Over the past two decades, Beltrá’s work has taken him to all seven continents, including several expeditions to the Brazilian Amazon, the Arctic, the Southern Oceans and the Patagonian ice fields. For his work on the Gulf Oil Spill, in 2011 he received the Wildlife Photographer of the Year Award , the Lucie Award for the International Photographer of the Year – Deeper Perspective, and was chosen as one of the six finalists for Critical Mass for Photolucida. In 2009, Beltrá received the prestigious Prince’s Rainforest Project award granted by Prince Charles. Other highlights include the BBVA Foundation award in 2013 and the inaugural “Global Vision Award” from the Pictures of the Year International in 2008. In 2007 and again in 2018, he received awards for his work in the Amazon from World Press Photo. Daniel’s work has been published by the most prominent international publications including The New Yorker, Time, Newsweek, The New York Times, Le Monde, and El Pais, amongst many others.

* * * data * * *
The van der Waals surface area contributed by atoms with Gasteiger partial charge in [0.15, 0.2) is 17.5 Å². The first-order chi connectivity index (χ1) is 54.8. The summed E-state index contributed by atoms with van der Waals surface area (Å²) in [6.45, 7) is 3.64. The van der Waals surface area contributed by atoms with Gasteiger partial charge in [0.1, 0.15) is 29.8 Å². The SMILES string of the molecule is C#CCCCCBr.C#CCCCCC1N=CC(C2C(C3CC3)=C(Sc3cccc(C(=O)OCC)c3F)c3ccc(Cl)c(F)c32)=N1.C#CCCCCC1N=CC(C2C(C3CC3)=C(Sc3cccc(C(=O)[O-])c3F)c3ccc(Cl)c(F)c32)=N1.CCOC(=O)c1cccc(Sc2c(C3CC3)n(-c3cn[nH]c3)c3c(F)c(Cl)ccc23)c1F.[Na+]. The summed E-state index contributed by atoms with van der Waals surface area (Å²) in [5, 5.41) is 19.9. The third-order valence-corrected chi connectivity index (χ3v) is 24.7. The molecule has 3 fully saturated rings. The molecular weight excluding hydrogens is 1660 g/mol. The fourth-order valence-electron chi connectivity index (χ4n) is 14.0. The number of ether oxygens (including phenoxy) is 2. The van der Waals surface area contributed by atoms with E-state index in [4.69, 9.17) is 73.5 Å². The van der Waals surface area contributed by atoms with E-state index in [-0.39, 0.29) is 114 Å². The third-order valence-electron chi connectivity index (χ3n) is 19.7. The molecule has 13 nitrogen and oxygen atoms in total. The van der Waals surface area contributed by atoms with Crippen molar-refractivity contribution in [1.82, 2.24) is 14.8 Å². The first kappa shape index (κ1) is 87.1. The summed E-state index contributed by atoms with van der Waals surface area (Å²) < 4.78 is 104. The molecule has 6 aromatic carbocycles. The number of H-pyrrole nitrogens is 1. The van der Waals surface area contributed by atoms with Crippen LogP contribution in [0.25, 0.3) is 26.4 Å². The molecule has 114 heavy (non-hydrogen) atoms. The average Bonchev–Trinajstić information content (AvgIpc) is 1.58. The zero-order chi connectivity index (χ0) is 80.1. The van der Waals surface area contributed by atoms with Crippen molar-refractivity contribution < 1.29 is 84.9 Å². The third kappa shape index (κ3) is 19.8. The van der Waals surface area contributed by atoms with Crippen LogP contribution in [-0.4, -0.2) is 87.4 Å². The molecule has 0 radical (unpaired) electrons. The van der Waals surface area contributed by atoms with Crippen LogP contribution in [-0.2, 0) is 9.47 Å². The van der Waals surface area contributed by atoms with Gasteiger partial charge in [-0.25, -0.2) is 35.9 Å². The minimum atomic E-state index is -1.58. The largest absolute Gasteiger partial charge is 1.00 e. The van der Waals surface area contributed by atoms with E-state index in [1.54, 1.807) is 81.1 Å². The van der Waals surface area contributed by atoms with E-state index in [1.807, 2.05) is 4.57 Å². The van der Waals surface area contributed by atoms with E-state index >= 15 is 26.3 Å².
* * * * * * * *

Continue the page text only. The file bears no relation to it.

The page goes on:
Daniel Beltrá is a fellow and board member of the prestigious International League of Conservation Photographers.

Elizabeth Ernst

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Pearl the Lunch Lady at Shady Grove Nursing Home, 2017 © Elizabeth Ernst